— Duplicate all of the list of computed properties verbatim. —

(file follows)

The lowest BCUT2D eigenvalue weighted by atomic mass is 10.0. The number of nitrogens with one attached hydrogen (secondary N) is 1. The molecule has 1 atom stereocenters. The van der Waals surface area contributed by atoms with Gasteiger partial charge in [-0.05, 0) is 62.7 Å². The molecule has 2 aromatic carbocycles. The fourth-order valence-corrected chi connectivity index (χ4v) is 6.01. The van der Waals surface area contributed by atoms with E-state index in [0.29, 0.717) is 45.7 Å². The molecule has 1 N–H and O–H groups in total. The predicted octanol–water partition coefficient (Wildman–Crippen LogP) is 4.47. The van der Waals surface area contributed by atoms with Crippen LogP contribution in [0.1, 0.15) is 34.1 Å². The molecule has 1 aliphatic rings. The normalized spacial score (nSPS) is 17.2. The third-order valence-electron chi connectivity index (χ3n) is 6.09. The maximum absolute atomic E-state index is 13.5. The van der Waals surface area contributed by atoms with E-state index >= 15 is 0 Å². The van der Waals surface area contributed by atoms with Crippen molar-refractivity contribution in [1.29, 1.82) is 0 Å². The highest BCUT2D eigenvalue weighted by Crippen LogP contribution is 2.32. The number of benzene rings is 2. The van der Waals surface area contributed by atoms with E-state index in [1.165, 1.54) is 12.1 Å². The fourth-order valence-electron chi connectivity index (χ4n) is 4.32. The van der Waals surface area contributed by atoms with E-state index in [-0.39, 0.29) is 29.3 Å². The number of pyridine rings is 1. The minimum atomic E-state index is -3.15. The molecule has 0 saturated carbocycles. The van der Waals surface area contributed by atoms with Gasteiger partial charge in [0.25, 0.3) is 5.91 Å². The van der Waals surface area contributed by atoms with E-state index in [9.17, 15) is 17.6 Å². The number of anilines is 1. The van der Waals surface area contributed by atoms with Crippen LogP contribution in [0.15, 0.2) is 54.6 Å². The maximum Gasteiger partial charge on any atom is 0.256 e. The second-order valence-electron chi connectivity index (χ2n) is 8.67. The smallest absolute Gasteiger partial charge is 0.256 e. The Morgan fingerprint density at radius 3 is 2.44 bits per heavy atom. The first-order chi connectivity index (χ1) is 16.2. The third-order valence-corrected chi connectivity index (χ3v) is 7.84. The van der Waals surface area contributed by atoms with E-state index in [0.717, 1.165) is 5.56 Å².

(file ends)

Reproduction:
The lowest BCUT2D eigenvalue weighted by atomic mass is 10.0. The number of nitrogens with one attached hydrogen (secondary N) is 1. The molecule has 1 atom stereocenters. The van der Waals surface area contributed by atoms with Gasteiger partial charge in [-0.05, 0) is 62.7 Å². The molecule has 2 aromatic carbocycles. The fourth-order valence-corrected chi connectivity index (χ4v) is 6.01. The van der Waals surface area contributed by atoms with E-state index in [0.29, 0.717) is 45.7 Å². The molecule has 1 N–H and O–H groups in total. The predicted octanol–water partition coefficient (Wildman–Crippen LogP) is 4.47. The van der Waals surface area contributed by atoms with Crippen LogP contribution in [0.1, 0.15) is 34.1 Å². The molecule has 1 aliphatic rings. The normalized spacial score (nSPS) is 17.2. The third-order valence-electron chi connectivity index (χ3n) is 6.09. The maximum absolute atomic E-state index is 13.5. The van der Waals surface area contributed by atoms with E-state index >= 15 is 0 Å². The van der Waals surface area contributed by atoms with Crippen molar-refractivity contribution in [1.29, 1.82) is 0 Å². The highest BCUT2D eigenvalue weighted by Crippen LogP contribution is 2.32. The number of benzene rings is 2. The van der Waals surface area contributed by atoms with E-state index in [1.165, 1.54) is 12.1 Å². The fourth-order valence-electron chi connectivity index (χ4n) is 4.32. The van der Waals surface area contributed by atoms with E-state index in [-0.39, 0.29) is 29.3 Å². The number of pyridine rings is 1. The minimum atomic E-state index is -3.15. The molecule has 0 saturated carbocycles. The van der Waals surface area contributed by atoms with Gasteiger partial charge in [0.25, 0.3) is 5.91 Å². The van der Waals surface area contributed by atoms with E-state index in [9.17, 15) is 17.6 Å². The number of anilines is 1. The van der Waals surface area contributed by atoms with Crippen LogP contribution in [0.15, 0.2) is 54.6 Å². The maximum Gasteiger partial charge on any atom is 0.256 e. The second-order valence-electron chi connectivity index (χ2n) is 8.67. The smallest absolute Gasteiger partial charge is 0.256 e. The Morgan fingerprint density at radius 3 is 2.44 bits per heavy atom. The first-order chi connectivity index (χ1) is 16.2. The third-order valence-corrected chi connectivity index (χ3v) is 7.84. The van der Waals surface area contributed by atoms with E-state index in [0.717, 1.165) is 5.56 Å².